By Taras Kuzio
The Jamestown Foundation
Eurasia Daily Monitor
January 4, 2006
It is perhaps fitting that the Ukraine-Russia gas conflict has rekindled debates whether Russia truly belongs in the prestigious Group of Eight (G-8) advanced liberal democratic market economies. As the Wall Street Journal Europe (January 3) editorialized, “All of this makes Russia’s assumption of the G-8 presidency this month not just ironic but almost as absurd as when Sudan chaired the U.N. Human Rights Commission. Moscow’s inclusion in the club was never (and still isn’t) justified on economic grounds.” The conservative Daily Telegraph (January 3) was even blunter: “The West has to tell Russia that, plainly and simply, its conduct is unacceptable if it wishes to remain part of the club of civilized nations.”
In its 2006 world human rights report, the New York-based human rights group Freedom House downgraded Russia from “partly free” to the status of “unfree” (freedomhouse.org). It upgraded Ukraine from “partly free” to “free.”
The Russian-Ukrainian gas dispute is therefore no longer a conflict between two former Soviet republics but a conflict between an autocratic, non-democratic regime headed by “Putin’s Mafia Politics” (Wall Street Journal Europe, January 3) and a democratizing regime headed by Viktor Yushchenko. As the Daily Telegraph (January 3) pointed out, “The methods of gangsterism and blackmail now being used by [Russian gas giant] Gazprom are reminiscent of the Soviet era.”
Russia’s downgrading to “unfree” places it on a par with other autocratic, non-democratic post-Soviet regimes, such as Belarus, Azerbaijan, Kazakhstan, Tajikistan, Turkmenistan, and Uzbekistan. Kyrgyzstan was promoted to “partly free” due to its “Tulip Revolution” in March 2005.
Russia was downgraded in part due to its growing hostility toward non-governmental organizations (NGOs) and civil society. In late December 2005 both houses of the Russian parliament approved a new law requiring NGOs to re-register and making it more difficult for re-registered groups to obtain foreign funding.
Such restrictions on civil society are only Russian President Vladimir Putin’s latest move against the media, regional governors, oligarchs, and democratic political parties. Russia’s attitudes towards civil society place it squarely in the same camp as the last dictatorship in Europe—Belarus—which is propped up by Russian gas subsidies.
Both Russia and Belarus believe that civil society only exists because of foreign funding, an attitude inherited from the former USSR when dissidents were routinely accused of being CIA or “Zionist” agents. This wariness is complicated by another Soviet-era holdover: conspiracy theories that blame the democratic “color revolutions” on the United States.
Freedom House downgraded Russia to “unfree” because of the marginalization of the political opposition, state control of the media, declines in judicial independence, growing “anti-democratic tendencies,” and pressure on civil society. Freedom House noted Ukraine’s improvement in all of these areas.
Even before the latest gas conflict erupted, Freedom House had condemned Russia’s attempts at undermining democratic progress in the Commonwealth of Independent States (CIS).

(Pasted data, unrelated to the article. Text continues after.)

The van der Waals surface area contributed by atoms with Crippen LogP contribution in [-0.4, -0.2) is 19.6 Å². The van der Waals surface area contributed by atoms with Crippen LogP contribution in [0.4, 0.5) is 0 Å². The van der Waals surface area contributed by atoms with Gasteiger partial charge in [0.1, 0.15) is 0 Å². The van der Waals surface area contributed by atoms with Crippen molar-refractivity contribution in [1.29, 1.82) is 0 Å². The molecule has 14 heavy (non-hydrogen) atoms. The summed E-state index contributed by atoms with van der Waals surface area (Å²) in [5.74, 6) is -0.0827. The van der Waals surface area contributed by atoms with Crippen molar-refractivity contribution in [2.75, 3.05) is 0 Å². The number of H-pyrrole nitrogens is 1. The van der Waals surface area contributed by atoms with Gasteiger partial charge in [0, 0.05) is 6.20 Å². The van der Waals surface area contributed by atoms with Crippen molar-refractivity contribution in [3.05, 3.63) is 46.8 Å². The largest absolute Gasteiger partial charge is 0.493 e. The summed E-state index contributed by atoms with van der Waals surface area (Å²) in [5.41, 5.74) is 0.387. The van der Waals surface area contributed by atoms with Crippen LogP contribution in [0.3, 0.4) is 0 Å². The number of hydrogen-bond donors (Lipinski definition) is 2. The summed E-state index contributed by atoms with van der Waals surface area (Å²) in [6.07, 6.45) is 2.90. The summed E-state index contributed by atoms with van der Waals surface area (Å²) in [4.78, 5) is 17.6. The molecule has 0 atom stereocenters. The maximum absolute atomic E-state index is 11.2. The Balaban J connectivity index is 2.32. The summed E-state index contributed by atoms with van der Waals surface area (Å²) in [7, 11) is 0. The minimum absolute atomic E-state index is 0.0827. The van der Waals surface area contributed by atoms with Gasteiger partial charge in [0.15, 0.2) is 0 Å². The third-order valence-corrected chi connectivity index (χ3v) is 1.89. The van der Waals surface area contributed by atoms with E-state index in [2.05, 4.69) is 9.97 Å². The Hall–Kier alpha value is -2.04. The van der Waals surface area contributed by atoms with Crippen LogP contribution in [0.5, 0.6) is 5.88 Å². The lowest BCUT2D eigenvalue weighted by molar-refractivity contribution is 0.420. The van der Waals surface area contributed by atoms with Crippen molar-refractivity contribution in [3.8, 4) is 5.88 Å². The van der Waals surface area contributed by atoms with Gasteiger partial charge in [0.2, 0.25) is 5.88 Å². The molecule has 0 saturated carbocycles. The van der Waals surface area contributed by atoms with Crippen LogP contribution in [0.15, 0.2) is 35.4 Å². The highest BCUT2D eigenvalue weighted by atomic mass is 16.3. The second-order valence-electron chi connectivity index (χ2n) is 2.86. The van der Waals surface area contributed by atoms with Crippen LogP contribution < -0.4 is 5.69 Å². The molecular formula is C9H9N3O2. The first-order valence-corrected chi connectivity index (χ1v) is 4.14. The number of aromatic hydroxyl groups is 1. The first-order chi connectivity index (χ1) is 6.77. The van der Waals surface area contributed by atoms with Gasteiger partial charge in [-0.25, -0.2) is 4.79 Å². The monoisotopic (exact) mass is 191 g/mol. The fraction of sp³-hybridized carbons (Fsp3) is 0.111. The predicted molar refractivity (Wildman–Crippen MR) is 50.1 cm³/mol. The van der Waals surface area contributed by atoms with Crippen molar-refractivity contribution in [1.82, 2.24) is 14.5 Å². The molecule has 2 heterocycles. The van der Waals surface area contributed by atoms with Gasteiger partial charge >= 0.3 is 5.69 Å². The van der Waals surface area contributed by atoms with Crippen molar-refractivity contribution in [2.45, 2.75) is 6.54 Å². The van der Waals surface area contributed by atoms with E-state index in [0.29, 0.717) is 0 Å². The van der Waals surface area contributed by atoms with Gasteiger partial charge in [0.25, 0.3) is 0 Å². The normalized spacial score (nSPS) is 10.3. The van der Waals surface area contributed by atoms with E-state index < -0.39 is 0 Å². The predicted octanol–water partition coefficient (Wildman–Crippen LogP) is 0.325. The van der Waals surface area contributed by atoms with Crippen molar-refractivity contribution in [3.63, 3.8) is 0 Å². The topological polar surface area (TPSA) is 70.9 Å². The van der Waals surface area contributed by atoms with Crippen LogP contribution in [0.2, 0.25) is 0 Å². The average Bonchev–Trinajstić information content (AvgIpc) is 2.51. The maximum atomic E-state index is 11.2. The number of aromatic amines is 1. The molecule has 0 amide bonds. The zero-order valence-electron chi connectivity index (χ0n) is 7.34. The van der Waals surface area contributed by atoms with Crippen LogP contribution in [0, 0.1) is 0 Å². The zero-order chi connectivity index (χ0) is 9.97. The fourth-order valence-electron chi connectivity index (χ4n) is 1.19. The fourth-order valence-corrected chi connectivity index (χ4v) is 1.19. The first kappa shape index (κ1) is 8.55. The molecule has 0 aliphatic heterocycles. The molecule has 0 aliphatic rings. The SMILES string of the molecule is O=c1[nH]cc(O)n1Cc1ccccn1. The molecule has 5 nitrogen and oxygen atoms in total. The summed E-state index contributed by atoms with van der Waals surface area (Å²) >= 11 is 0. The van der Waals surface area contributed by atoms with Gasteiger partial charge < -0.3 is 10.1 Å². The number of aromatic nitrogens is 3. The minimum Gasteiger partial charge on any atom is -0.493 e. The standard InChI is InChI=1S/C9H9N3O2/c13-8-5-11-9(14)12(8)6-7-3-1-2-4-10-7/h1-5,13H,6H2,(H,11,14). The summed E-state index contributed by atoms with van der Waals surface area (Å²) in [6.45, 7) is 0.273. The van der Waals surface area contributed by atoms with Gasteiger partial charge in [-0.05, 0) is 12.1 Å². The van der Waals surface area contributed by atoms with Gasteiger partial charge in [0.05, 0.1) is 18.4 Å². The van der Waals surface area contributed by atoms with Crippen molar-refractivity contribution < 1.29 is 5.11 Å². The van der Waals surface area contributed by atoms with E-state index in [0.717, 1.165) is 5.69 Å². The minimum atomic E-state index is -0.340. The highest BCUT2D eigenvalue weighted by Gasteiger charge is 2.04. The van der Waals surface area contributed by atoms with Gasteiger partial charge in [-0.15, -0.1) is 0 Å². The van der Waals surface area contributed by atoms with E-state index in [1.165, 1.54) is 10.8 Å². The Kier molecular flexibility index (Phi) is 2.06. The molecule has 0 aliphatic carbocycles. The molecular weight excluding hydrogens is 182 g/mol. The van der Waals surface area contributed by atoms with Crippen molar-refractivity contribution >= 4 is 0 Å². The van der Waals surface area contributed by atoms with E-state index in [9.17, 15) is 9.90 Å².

In contrast, Ukraine is the first CIS state to join the “free” group of countries in the world, vaulting ahead of the other three post-communist states to experience “color revolutions”: Serbia (2000), Georgia (2003), and Kyrgyzstan (2005). Twelve of the post-communist East-Central European states are also designated as “free.”
These rankings show how quickly the post-communist states in East-Central Europe and the CIS are radically diverging. They also confirm that 2004 and 2005 were pivotal years, during which Russia turned toward autocracy and Ukraine toward democracy.
Few Western commentators have bothered to connect Russia’s growing autocracy and undemocratic regime at home with a return to a neo-Soviet foreign policy. It is now evident that Russia’s aggressive stance towards Ukraine, evident both in the gas conflict and during Ukraine’s 2004 presidential elections, indicates how closely Russia’s domestic and foreign policies are interwoven.
The resignation of Russian presidential adviser Andrei Illarionov on the eve of the gas conflict brought home this inter-connection. The use of gas pressure, Illarionov claimed, was first tested inside Russia during elections for regional governors. After their success, the Russian authorities decided to apply them towards foreign countries (grani.ru, December 21).
The gas dispute is merely the latest evidence of the close connection between Russia’s undemocratic domestic policies and its support for autocratic regimes abroad. Of the six CIS states that are designated by Freedom House as “unfree,” four are politically aligned with Russia: Belarus, Kazakhstan, Uzbekistan, and Tajikistan. Russia’s support for Uzbekistan’s brutal massacre of civilians in May 2005 led to Tashkent’s re-alignment away from the United States and toward Russia.
During President George W. Bush’s second term the United States has gradually become more aware of the links between Russia’s undemocratic domestic and aggressive external policies. But it is “old Europe,” inside the European Union, that is now finally having to come to terms with the real Russia under Putin.
Germany’s new government has already changed that country’s view of Russia. But traditionally Russophile France continues to view Putin’s Russia favorably, a stance that, as the gas conflict proves, is out of touch with reality.